A review of the literature published in the Journal of the American Academy of Orthopaedic Surgeons showed that in most cases of degenerative disk disease (DDD), non-surgical approaches (like chiropractic care) are the most effective treatment choice. They report the success rate of spinal fusions for DDD is only 50-60%. The advent of artificial disks, which originally proposed to be a “cure” for symptomatic disk disease, has fared no better with possible worse long-term problems that are not yet fully understood. The authors of the review wrote, “Surgery should be the last option, but too often patients think of surgery as a cure-all and are eager to embark on it… Also, surgeons should pay close attention to the list of contraindications, and recommend surgery only for those patients who are truly likely to benefit from it.” Another study reported that, when followed for ten years following artificial disk surgery, a similar 40% of the patients treated failed and had a second surgery within three years! Similar findings are reported for post-surgical spinal stenosis as well as other spinal conditions.
So what about the success rate of chiropractic management for patients who have had low back surgery? In a 2012 article, three patients who had prior lumbar spinal fusions at least two years previous were treated with spinal manipulation (three treatments over three consecutive days) followed by rehabilitation for eight weeks. At the completion of care, all three (100%) had clinical improvement that were still maintained a year later. Another study reported 32 cases of post-surgical low back pain patients undergoing chiropractic care resulted in an average drop in pain from 6.4/10 to 2.3/10 (that means pain was reduced by 4.1 points out of 10 or 64%). An even larger drop was reported when dividing up those who had a combination of spinal surgeries (diskectomy, fusion, and/or laminectomy) with a pain drop of 5.7 out of 10 points!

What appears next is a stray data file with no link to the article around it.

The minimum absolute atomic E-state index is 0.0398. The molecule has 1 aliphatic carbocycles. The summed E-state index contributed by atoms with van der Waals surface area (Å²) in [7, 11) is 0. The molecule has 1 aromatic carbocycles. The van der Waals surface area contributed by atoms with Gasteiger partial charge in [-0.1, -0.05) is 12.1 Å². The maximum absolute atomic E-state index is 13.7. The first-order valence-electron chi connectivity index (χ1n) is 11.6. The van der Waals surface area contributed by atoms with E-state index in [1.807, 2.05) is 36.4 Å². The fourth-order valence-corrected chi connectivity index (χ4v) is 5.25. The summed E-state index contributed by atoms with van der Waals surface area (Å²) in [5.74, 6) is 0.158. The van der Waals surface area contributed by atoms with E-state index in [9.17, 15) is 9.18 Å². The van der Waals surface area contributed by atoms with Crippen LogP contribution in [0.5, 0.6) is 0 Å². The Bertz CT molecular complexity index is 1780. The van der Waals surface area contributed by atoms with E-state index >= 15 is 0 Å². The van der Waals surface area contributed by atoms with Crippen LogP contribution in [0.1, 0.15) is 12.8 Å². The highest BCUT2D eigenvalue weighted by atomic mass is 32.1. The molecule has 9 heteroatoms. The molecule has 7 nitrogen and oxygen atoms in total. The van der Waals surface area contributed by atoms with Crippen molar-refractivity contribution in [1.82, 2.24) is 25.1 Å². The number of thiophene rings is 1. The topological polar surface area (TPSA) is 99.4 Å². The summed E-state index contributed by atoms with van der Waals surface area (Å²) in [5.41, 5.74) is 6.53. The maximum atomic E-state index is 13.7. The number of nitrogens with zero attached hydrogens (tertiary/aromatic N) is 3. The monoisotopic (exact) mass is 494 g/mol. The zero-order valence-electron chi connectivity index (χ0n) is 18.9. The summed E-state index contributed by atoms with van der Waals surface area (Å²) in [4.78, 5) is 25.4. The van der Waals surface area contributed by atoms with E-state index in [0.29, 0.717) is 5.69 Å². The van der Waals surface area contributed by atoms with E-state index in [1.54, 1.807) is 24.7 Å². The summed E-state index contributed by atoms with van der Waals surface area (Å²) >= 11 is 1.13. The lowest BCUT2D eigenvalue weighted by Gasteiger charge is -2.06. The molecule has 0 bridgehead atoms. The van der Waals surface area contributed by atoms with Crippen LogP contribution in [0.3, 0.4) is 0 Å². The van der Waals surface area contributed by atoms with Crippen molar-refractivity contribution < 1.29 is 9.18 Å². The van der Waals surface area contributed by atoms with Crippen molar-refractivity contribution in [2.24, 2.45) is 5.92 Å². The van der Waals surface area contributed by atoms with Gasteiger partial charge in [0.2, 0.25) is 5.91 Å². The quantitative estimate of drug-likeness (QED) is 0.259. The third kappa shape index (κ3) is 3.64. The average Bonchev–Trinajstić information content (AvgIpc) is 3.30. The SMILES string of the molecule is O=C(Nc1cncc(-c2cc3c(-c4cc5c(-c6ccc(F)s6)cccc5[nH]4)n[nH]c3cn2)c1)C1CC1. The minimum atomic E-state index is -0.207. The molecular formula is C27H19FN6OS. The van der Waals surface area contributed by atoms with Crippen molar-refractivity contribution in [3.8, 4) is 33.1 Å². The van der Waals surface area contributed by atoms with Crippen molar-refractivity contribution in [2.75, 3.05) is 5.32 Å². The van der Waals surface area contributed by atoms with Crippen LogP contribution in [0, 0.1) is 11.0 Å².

Typically, spinal surgery SHOULD be the last resort, but we now know that is not always practiced. IF a patient has had more than one surgery and still has pain, the term “failed back syndrome” is applied and carries many symptoms and disability. Again, to NOT utilize chiropractic post-surgically seems almost as foolish as not utilizing it pre-surgically!
When I recommend phosphatidylserine (PS) to patients I emphatically recommend iStressedOut™, a convenient, chewable and great tasting tablet available in the office. We need to start someplace and the easiest way is to simply chew 1 tablet 3 times a day for 30 days. During this time you will begin to experience some changes and see how the PS can help you. Some people will feel dramatic changes and relief from stress, others will have more subtle gradual changes.
Phosphatidylserine Will Help With Specific Conditions
There are specific times when I recommend that patients take iStressedOut™ in a specific way.
Sleep – if you are having trouble falling asleep then chew 1 tablet of iStressedOut™ 30 minutes before bedtime; 1 tablet 90 minutes before bedtime; and 1 tablet 2.5 hours before bedtime. If your bedtime is 10:30pm then you take your iStressedOut™ in the following timing:
Chew 1 tab at 7pm Chew 1 tab at 9pm Chew 1 tab at 10pm